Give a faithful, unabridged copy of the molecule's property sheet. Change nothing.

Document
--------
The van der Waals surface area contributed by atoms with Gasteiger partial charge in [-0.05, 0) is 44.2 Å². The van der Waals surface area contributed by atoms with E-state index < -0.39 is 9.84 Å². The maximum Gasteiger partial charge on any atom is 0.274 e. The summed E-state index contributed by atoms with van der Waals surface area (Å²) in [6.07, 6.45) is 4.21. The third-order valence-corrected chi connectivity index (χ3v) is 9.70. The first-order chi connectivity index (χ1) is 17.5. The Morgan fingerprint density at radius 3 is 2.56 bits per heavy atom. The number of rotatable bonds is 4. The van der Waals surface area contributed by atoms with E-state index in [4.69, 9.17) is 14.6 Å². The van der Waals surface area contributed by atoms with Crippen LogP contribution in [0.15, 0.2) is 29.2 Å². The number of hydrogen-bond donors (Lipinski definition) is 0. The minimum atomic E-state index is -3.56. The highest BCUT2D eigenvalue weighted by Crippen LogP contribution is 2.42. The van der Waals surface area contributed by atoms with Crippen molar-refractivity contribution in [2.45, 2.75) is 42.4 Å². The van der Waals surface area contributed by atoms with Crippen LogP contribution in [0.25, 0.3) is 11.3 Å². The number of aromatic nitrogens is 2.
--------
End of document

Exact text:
The van der Waals surface area contributed by atoms with Gasteiger partial charge in [-0.05, 0) is 44.2 Å². The van der Waals surface area contributed by atoms with E-state index < -0.39 is 9.84 Å². The maximum Gasteiger partial charge on any atom is 0.274 e. The summed E-state index contributed by atoms with van der Waals surface area (Å²) in [6.07, 6.45) is 4.21. The third-order valence-corrected chi connectivity index (χ3v) is 9.70. The first-order chi connectivity index (χ1) is 17.5. The Morgan fingerprint density at radius 3 is 2.56 bits per heavy atom. The number of rotatable bonds is 4. The van der Waals surface area contributed by atoms with E-state index in [4.69, 9.17) is 14.6 Å². The van der Waals surface area contributed by atoms with Crippen LogP contribution in [0.15, 0.2) is 29.2 Å². The number of hydrogen-bond donors (Lipinski definition) is 0. The minimum atomic E-state index is -3.56. The highest BCUT2D eigenvalue weighted by Crippen LogP contribution is 2.42. The van der Waals surface area contributed by atoms with Crippen molar-refractivity contribution in [2.45, 2.75) is 42.4 Å². The van der Waals surface area contributed by atoms with Crippen LogP contribution in [0.25, 0.3) is 11.3 Å². The number of aromatic nitrogens is 2.